Acute lymphoblastic leukaemia
Acute lymphoblastic leukaemia (ALL) is a type of blood cancer affecting the white blood cells. This can cause fatigue and increases vulnerability to infection.
This cancer needs immediate treatment as it can develop aggressively.
Acute lymphoblastic leukaemia is rare in the UK with around 750 new diagnoses of it each year. Most new cases are in children aged under 15, especially in the two to five year old age group.
What is acute lymphoblastic leukaemia?
ALL is a type of leukaemia that starts from white blood cells in the bone marrow, the soft inner part of bones. It develops from cells called lymphocytes, a type of white blood cell central to the immune system, or from lymphoblasts, an immature type of lymphocyte.
Acute lymphoblastic leukaemia invades the blood and can spread throughout the body to other organs such as the liver, spleen and lymph nodes. However, it does not normally produce tumours as many other types of cancer do. It is an acute type of leukaemia, which means it can progress quickly. Without treatment, it can be fatal within a few months.
An acute lymphoblastic leukaemia prognosis depends on factors (prognostic factors) such as:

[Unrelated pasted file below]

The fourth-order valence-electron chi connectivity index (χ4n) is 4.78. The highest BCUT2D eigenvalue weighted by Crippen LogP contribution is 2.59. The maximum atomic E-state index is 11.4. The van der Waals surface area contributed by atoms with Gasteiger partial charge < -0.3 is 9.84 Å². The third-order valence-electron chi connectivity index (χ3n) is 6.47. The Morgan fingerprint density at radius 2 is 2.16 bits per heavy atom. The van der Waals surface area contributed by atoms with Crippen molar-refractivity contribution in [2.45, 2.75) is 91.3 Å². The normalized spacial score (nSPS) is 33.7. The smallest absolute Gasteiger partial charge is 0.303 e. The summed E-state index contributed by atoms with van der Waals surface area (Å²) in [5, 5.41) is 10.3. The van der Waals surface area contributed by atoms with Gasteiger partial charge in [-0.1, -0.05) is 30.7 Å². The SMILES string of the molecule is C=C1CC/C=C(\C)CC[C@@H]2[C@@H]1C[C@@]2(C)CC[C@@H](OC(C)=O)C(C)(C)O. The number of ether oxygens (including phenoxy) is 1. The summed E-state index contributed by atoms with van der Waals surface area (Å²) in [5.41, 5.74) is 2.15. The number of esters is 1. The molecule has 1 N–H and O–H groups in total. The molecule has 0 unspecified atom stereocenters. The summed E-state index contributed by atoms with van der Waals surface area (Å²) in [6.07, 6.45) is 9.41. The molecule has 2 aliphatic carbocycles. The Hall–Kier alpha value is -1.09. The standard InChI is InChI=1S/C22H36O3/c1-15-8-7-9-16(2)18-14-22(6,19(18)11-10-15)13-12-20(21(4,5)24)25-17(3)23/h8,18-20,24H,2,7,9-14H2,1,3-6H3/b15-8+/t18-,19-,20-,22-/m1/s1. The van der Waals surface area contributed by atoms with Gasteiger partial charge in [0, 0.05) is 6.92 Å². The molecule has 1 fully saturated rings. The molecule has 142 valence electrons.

- Your age. Younger patients tend to have a better outlook.
- Your laboratory test results. For example, your outlook is better if you have a lower white blood cell count when you're diagnosed.
- Your subtype of ALL (B-cell ALL or T-cell ALL)
- Whether or not you have a chromosome abnormality called the Philadelphia chromosome. Having it suggests a poorer prognosis.
- Your response to chemotherapy. Your outlook is better if you have no evidence of leukaemia four to five weeks after starting treatment.
Risk factors for acute lymphoblastic leukaemia
For most people the cause of ALL is unknown. For this reason there is no known way to prevent it. However, there are a few known risk factors for this type of leukaemia. This means these factors may increase your chances of getting acute lymphoblastic leukaemia, but it is not yet known whether these risk factors are actual causes of the leukaemia:
- Exposure to high levels of radiation to treat other types of cancer.
- Exposure to certain chemicals such as benzene, a solvent used in oil refineries and other industries and present in cigarette smoke, certain cleaning products, detergents and paint strippers.
- Infection with Epstein-Barr virus (EBV), a related leukaemia more commonly seen in Africa.
- Having an inherited genetic syndrome such as Down's syndrome.
- Being white.
- Being male.
- Having a weakened immune system
Symptoms of acute lymphoblastic leukaemia
ALL can cause a variety of signs and symptoms. Some of these can be vague and not specific just to leukaemia. They include:
Many symptoms of acute lymphoblastic leukaemia are the result of a shortage of normal blood cells. That's because leukaemia cells crowd out these normal cells in the bone marrow.